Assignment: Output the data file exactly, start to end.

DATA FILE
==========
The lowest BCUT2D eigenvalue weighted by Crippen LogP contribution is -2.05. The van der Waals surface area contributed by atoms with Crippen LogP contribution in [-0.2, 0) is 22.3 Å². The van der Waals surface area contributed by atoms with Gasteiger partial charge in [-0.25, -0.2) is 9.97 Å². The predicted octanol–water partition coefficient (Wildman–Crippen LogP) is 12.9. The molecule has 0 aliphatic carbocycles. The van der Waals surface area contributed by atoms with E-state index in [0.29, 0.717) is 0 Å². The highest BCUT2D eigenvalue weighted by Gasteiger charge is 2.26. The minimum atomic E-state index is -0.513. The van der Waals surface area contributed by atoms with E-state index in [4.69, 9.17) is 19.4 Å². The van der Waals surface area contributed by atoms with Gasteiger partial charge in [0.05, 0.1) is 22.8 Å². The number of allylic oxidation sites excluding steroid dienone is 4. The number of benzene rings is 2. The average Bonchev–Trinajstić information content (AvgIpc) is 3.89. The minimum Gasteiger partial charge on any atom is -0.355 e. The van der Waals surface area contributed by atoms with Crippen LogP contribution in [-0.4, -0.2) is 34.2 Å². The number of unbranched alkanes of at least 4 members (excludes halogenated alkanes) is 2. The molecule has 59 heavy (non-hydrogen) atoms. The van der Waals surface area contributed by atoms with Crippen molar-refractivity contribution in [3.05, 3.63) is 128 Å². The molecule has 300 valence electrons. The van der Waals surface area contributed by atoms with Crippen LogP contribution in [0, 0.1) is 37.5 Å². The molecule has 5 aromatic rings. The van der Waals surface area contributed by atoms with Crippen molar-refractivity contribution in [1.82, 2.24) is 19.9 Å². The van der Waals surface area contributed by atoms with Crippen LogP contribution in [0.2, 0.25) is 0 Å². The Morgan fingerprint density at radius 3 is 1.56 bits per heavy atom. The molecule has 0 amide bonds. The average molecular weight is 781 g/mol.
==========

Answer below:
The lowest BCUT2D eigenvalue weighted by Crippen LogP contribution is -2.05. The van der Waals surface area contributed by atoms with Crippen LogP contribution in [-0.2, 0) is 22.3 Å². The van der Waals surface area contributed by atoms with Gasteiger partial charge in [-0.25, -0.2) is 9.97 Å². The predicted octanol–water partition coefficient (Wildman–Crippen LogP) is 12.9. The molecule has 0 aliphatic carbocycles. The van der Waals surface area contributed by atoms with E-state index in [0.29, 0.717) is 0 Å². The highest BCUT2D eigenvalue weighted by Gasteiger charge is 2.26. The minimum atomic E-state index is -0.513. The van der Waals surface area contributed by atoms with E-state index in [4.69, 9.17) is 19.4 Å². The van der Waals surface area contributed by atoms with Gasteiger partial charge in [0.05, 0.1) is 22.8 Å². The number of allylic oxidation sites excluding steroid dienone is 4. The number of benzene rings is 2. The average Bonchev–Trinajstić information content (AvgIpc) is 3.89. The minimum Gasteiger partial charge on any atom is -0.355 e. The van der Waals surface area contributed by atoms with Crippen LogP contribution in [-0.4, -0.2) is 34.2 Å². The number of unbranched alkanes of at least 4 members (excludes halogenated alkanes) is 2. The molecule has 59 heavy (non-hydrogen) atoms. The van der Waals surface area contributed by atoms with Crippen molar-refractivity contribution in [3.05, 3.63) is 128 Å². The molecule has 300 valence electrons. The van der Waals surface area contributed by atoms with Crippen LogP contribution in [0, 0.1) is 37.5 Å². The molecule has 5 aromatic rings. The van der Waals surface area contributed by atoms with Crippen molar-refractivity contribution in [1.82, 2.24) is 19.9 Å². The van der Waals surface area contributed by atoms with Crippen LogP contribution in [0.2, 0.25) is 0 Å². The Morgan fingerprint density at radius 3 is 1.56 bits per heavy atom. The molecule has 0 amide bonds. The average molecular weight is 781 g/mol.